For the second year in a row, Virginia's Project Learning Tree (PLT) Outstanding Educator has been selected as a national Outstanding Educator! Tarneshia Evans, who was presented with Virginia's PLT Outstanding Educator Award at the 2016 Virginia Forestry Summit is one of five national award recipients selected from nominees across the U.S. whose diverse experiences illustrate how PLT can be used effectively with all age groups from pre-schoolers through adults, and in urban and rural areas.
As Children’s Garden Educator at Lewis Ginter Botanical Gardens in Richmond, Tarneshia plans and carries out nature activities for children and their families. Previously she worked as a pre-K teacher at the Goddard School of Woodlake and instructional assistant at the Martin Luther King Preschool Center in Richmond. She has been a leader in promoting environmental education to strengthen early childhood programs throughout Virginia and to help produce online training programs for the national PLT office. See the full story here. Congratulations Tarneshia and Virginia PLT for this recognition!
Burke Joins Bipartisan Congressmen for Launch of Working Forests Caucus for 115th Congress
In early February, John Burke, a past VFA President and VFA landowner member joined bipartisan Congressman for the launch of the Working Forests Caucus in the 115th Congress. The launch featured a roundtable discussion of tax policy and its impact on the future of working forests. Also a past Board Chair of VFA national partner the American Forest Foundation (AFF) and Tree Farmer, John was able to tell his story as a key constituency in rural American and share AFF's views in particular on tax policy—ensuring that tax policy reflects the unique, long-term, and risk nature of owning and managing forests.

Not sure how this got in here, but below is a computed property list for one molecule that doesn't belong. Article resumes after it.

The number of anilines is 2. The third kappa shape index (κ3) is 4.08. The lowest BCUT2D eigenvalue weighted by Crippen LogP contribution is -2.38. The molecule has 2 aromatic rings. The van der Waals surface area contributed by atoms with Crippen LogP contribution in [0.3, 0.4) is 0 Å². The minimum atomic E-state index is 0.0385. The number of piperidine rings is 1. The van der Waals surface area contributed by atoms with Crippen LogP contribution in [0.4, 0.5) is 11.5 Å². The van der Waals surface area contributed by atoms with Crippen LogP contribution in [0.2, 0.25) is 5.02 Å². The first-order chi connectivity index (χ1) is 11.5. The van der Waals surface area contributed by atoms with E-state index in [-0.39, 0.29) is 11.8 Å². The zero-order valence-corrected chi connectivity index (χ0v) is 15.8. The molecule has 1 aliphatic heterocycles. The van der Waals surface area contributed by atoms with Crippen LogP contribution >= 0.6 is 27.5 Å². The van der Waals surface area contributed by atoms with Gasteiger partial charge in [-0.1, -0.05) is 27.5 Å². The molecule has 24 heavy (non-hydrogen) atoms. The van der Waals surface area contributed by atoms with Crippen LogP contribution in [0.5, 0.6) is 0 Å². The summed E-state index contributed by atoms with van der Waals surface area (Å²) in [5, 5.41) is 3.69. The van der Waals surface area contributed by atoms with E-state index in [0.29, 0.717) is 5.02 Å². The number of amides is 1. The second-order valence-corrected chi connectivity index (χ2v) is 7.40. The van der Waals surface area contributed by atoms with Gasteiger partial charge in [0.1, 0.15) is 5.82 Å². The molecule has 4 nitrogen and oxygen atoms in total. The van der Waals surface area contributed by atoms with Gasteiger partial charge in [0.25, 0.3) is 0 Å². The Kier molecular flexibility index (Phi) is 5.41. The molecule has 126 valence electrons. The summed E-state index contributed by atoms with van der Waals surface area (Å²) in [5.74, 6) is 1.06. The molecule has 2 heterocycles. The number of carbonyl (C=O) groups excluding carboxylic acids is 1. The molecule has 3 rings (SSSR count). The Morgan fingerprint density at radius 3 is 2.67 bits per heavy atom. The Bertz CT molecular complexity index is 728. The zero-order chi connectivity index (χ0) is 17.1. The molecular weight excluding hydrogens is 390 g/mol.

The caucus was formed during the 114th Congress to advocate for working forests across the United States. These include highlighting the economic, environmental, and social benefits of private working forests, and supporting policies to promote this renewable resource. Updates to the tax code, as well as changes in how the Environmental Protection Agency (EPA) treats forest biomass and declaring it carbon neutral, are goals of the caucus. A total of 68 bipartisan Members of Congress from all over the United States are members of the Working Forests Caucus. A complete list of Working Forests Caucus members may be found here. VFA is working to encourage Virginia Congressmen to join the caucus and members should do the same!
VFA Signs on to Coalition Letter Supporting Farm Bill Funding
VFA joined a coalition of more than 502 organizations representing a wide range of constituents – from agriculture and nutrition assistance to rural development, conservation and local governments, signing on to a letter to congressional leaders stating that additional funding cuts would “hinder development and passage of the 2018 Farm Bill.”
Reduced spending under the 2014 farm bill contributed greatly to the nation’s deficit reduction effort. However, additional cuts to the 2018 farm bill would present perils on many fronts, a diverse coalition today told congressional appropriations and budget leaders. The letter strongly urged the congressional leaders “to reject calls for additional cuts” during a time when the agricultural and rural economies are showing stress, a significant number of American households financially are struggling to meet basic nutrition needs and U.S. farm income has declined 46 percent from only three years ago. See the full letter here.